This post is by Bruce A Johnson from ProVideo Coalition


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View a Unique Perspective of the World Through Sony’s ‘Never Before Seen’ Campaign


This post is by Sponsored Content from No Film School


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One of the greatest things about action cameras is that they allow filmmakers to capture what usually goes unseen.


Knowing this, Sony has teamed up with filmmakers and artists, including Vine star Zach King and directors Wilkins & Maguire, to bring you the “Never Before Seen” campaign, a series of films that not only showcases the capabilities of the Sony Action Cam, but also celebrates the unique and, yes, largely unseen perspective that action cams allow shooters to see. These films range from experiments, stunts, short documentaries, sport-related adventures, and short stories.



The campaign has kicked off with the release of four films (so far), Picture Machine, Paperports, Creature, and TKO. Check them out below, along with BTS videos from the last two:




Picture Machine





Paperports

Continue reading “View a Unique Perspective of the World Through Sony’s ‘Never Before Seen’ Campaign”

‘SKYGLOW’ Is a Mesmerizing Experimental Timelapse with a Timely Environmental Message


This post is by Robert Hardy from No Film School


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The night sky is rapidly disappearing, and two filmmakers are on a mission to raise awareness.


More often than not, the primary purpose of timelapse filmmaking is to be aesthetically pleasing; in other words, to look pretty. Sure, it can be used as a narrative device to show the passage of time, but it’s almost always used to be visually pleasing in and of itself. But what if timelapse could be used for something more? What if the medium itself could be used to deliver a salient environmental and political message at a point in time where that message was direly needed?



That’s what filmmakers Gavin Heffernan and Harun Mehmedinovic set out to accomplish with SKYGLOW, an experimental piece that places beautifully-shot astro timelapses in the urban environment of Los Angeles (via compositing of course) in order to make a Continue reading “‘SKYGLOW’ Is a Mesmerizing Experimental Timelapse with a Timely Environmental Message”

Fun but of Phantom 3 flying at Rhyolite ghost town. Bit too…


This post is by Philip Bloom from Philip Bloom


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Fun but of Phantom 3 flying at Rhyolite ghost town. Bit too windy though! Needed the Inspire one really!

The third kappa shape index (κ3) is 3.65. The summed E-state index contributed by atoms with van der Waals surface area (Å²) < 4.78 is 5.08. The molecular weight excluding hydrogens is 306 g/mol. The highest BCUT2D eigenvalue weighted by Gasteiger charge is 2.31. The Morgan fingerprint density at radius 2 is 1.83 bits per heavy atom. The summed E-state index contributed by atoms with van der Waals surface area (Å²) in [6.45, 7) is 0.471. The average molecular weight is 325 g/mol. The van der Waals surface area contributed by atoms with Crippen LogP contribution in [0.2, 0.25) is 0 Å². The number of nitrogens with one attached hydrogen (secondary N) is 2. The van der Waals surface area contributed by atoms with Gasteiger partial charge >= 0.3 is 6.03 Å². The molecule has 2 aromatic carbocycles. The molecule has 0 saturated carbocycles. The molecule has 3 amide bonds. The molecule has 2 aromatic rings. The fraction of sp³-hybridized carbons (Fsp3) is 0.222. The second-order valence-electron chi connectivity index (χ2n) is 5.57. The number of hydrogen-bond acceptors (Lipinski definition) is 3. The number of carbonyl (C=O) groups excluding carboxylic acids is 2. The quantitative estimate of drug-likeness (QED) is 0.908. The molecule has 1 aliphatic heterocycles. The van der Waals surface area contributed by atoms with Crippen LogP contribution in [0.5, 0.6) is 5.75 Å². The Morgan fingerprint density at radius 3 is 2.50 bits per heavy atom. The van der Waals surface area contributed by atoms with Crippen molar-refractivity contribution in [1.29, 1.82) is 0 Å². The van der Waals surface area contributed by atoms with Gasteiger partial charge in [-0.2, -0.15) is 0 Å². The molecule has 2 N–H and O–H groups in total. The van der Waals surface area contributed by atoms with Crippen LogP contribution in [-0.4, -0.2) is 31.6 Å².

NAB 2015: Canon’s NEW 4K Camera XC10


This post is by Brian Hallett from ProVideo Coalition


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nab-2015-canon-s-new-4k-camera-xc10

Nathan Thompson gets upclose and personal with Canon’s NEW 4K camera, the XC10

Steadicam Introduces a Bunch of New Stabilizers for Large Format Cams, DSLRs, & GoPros


This post is by NFS Staff from No Film School


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Steadicam came prepared to NAB with a bunch of great tools for stabilization, including the Steadicam Solo, Smoothie, Curve, and M1.






Solo


Aimed at the DSLR market, the most notable thing about the Solo’s design is its versatility. Although it can be operated with the Steadicam vest and arm, as well as handheld, it also extends to be used as a monopod. It’s meant for DSLRs under 10 lbs. Also, the Solo is well-calibrated right out of the box, so if you want to switch between using it as a handheld stabilizer and a monopod you can.



The entire kit is $1495, which includes the Solo, the arm, and the vest. The Solo alone costs $499 and is currently shipping.




Smoothee Universal Mount


This stabilizer was originally Continue reading “Steadicam Introduces a Bunch of New Stabilizers for Large Format Cams, DSLRs, & GoPros”

NAB News 2015 Panasonic also release a new P2 shoulder mount camera AJ-PX380


This post is by HD Warrior from HD Warrior


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Panasonic’s multi-codec AVC-ULTRA offers master-quality and/or low-bit-rate 10-bit, 4:2:2 recording in full raster HD to meet a variety of user needs from mastering to transmission. Addressing the need for high-speed file exchange, high-resolution AVC-Proxy encodes in parallel with higher bandwidth production formats, enabling fast, efficient offline editing, at bit rates from 6 megabits down to […]